More announcements about this exciting new range will follow soon.

Sonia Mermagen

Sonia returned to Thompson & Morgan in the role of marketing copy writer in 2016. She is a self-proclaimed ‘reluctant’ gardener and is generally amazed if anything flourishes in her garden. Sonia is a big fan of plants marked ‘easy to grow’, ‘drought tolerant’ and ‘no pruning necessary’. In her own garden, Sonia has a ‘hands off’ approach and believes that this encourages bees, butterflies and other wildlife. (That’s her excuse anyway!)

Mr Men Little Miss budding into seeds with Thompson & Morgan

We’re delighted to announce a new partnership with Mr Men Little Miss for autumn this year. This exciting new range of seeds and other gardening products for children (and we suspect a few big children too!)  will allow you to bring out your inner Mr. Happy, or Little Miss Sunshine.

Joseph Cordy, our Head of B2B Sales said:

‘We are hugely excited about this partnership with one of the best known and loved children’s brands in the world and have no doubt that the iconic Mr Men and Little Miss characters will inspire a new generation of budding young gardeners to get growing from seed’.

‘It is great to be working with one of the UK’s largest seed and plant companies on this colourful and fun range of Mr Men Little Miss seeds. We are delighted that the range officially launches at Hampton Court Flower Show this year with a limited-edition selection being sold at the Mr Men themed garden which is a huge part of Children with Cancer UK’s 30th anniversary celebration,’

added Sabrina Segalov, Licensing Manager, Mr Men Little Miss.

The Mr Men Little Miss range will be available from September 2018.

About Mr. Men Little Miss:

With over 90 characters, the Mr Men and Little Misses have brought fun and laughter to generations of families for over 45 years. Currently one Mr. Men and Little Miss book is sold every 2.5 seconds worldwide, and lifetime sales total 250 million books.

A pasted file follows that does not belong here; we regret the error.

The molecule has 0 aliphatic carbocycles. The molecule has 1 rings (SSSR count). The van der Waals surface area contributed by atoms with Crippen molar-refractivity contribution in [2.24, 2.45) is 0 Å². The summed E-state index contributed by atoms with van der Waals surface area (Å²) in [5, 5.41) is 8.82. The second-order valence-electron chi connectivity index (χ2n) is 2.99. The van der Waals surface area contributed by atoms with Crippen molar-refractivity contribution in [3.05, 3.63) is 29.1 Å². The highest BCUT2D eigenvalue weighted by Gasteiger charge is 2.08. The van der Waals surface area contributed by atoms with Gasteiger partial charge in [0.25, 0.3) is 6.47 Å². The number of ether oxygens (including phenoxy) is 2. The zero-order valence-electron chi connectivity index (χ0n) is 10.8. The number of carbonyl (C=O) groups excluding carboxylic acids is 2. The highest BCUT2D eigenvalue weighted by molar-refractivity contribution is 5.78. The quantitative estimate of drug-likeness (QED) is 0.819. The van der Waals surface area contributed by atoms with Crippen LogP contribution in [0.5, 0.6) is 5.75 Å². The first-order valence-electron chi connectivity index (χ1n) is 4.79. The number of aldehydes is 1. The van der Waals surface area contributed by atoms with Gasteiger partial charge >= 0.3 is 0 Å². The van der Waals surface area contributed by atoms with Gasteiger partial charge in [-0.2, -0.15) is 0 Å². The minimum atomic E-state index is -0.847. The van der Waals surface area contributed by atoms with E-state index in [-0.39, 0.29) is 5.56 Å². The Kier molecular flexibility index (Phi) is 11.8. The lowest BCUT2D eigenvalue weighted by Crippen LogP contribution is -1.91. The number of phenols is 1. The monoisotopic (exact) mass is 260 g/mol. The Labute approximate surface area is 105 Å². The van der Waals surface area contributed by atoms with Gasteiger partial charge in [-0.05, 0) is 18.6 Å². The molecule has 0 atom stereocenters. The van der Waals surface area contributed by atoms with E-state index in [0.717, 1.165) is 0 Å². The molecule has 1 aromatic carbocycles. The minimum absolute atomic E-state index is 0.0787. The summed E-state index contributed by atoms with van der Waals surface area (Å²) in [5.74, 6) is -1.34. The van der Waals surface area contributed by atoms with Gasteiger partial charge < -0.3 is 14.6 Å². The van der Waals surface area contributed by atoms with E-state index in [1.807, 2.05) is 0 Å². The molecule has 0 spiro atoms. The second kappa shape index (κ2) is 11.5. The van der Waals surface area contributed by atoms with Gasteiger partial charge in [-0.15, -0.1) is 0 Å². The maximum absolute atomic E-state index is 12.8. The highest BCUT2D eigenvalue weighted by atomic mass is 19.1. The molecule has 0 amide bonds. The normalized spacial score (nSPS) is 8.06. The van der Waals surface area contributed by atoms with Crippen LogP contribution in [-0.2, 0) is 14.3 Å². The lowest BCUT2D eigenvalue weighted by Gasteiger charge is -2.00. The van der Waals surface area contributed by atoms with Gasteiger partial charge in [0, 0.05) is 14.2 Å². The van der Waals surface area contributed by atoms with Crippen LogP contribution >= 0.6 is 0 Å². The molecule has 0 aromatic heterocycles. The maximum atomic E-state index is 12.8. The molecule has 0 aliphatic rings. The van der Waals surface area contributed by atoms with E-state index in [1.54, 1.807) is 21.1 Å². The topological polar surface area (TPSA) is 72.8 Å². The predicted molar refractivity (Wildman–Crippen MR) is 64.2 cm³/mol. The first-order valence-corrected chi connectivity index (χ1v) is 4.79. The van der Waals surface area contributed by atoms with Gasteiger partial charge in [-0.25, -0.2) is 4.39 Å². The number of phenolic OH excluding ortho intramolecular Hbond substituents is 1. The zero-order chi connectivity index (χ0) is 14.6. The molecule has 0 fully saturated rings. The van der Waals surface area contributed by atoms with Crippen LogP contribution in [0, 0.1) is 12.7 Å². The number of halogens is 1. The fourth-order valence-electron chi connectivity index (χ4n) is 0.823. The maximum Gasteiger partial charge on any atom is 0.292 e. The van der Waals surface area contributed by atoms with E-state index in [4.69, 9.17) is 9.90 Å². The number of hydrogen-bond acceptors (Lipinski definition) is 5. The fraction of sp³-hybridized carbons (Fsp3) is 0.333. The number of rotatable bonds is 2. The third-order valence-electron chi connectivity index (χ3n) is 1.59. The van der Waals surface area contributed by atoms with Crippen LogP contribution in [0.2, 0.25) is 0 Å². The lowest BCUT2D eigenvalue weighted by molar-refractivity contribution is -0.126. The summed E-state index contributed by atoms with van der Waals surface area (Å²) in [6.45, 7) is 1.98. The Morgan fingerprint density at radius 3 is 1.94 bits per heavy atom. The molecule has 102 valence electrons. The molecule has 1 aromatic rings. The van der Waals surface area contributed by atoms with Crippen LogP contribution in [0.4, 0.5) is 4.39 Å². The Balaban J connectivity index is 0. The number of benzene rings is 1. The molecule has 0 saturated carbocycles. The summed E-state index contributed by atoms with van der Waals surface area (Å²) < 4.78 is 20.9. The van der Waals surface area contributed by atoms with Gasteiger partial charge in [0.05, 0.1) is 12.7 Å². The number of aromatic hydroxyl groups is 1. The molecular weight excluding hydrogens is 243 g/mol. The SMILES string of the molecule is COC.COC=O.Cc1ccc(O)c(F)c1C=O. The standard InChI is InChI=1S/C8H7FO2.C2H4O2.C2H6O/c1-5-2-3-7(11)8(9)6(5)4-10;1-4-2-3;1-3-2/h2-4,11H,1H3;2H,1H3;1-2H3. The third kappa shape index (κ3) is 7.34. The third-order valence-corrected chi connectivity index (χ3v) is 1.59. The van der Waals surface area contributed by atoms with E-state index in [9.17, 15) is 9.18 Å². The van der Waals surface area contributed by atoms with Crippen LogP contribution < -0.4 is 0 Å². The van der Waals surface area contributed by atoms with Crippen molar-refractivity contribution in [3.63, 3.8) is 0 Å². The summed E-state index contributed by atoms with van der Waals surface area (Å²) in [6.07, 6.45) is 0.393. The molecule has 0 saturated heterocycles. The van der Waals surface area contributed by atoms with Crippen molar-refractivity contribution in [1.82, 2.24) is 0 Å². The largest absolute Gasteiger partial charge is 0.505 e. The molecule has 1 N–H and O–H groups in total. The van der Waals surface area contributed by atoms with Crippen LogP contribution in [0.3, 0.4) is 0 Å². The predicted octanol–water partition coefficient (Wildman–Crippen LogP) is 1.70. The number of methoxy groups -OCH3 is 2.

Sonia Mermagen

Sonia returned to Thompson & Morgan in the role of marketing copy writer in 2016. She is a self-proclaimed ‘reluctant’ gardener and is generally amazed if anything flourishes in her garden. Sonia is a big fan of plants marked ‘easy to grow’, ‘drought tolerant’ and ‘no pruning necessary’. In her own garden, Sonia has a ‘hands off’ approach and believes that this encourages bees, butterflies and other wildlife. (That’s her excuse anyway!)

NVS Judging Blog

It was June and I was preparing for my first major show as Show Secretary of my local horticultural society. Our judge for our Summer Show was Peter Cranfield. Over lunch I told Peter that I was in training to be a judge with the Essex Guild of Horticultural Judges. He suggested that I should enter the National Vegetable Society judging exam in October. I am always keen to further my knowledge and so agreed to do it.

I could not believe how quickly the exam came round. The first part of the exam is a written paper. This contains some multiple choice, some two mark questions and then some longer six mark questions. This was the last exam based on the old style judging guide. From 2018 the new edition of the judging guide will be used to form the base of the exam. There were 100 marks up for grabs and the pass mark was 75. It felt like a long time since I had last sat in an exam hall!

Having warmed up it was now time for the main event. The room had eight classes laid out with five entries in each class. The vegetables included potatoes, carrots and onions. At the top of the hall there were two five vegetable collections. At the other end of the hall there were three vegetables all with faults that had to be identified. At first I was quite intimidated by the classes. Most of the exhibits were of a very high standard. Some had been entered in the Westminster show the week before.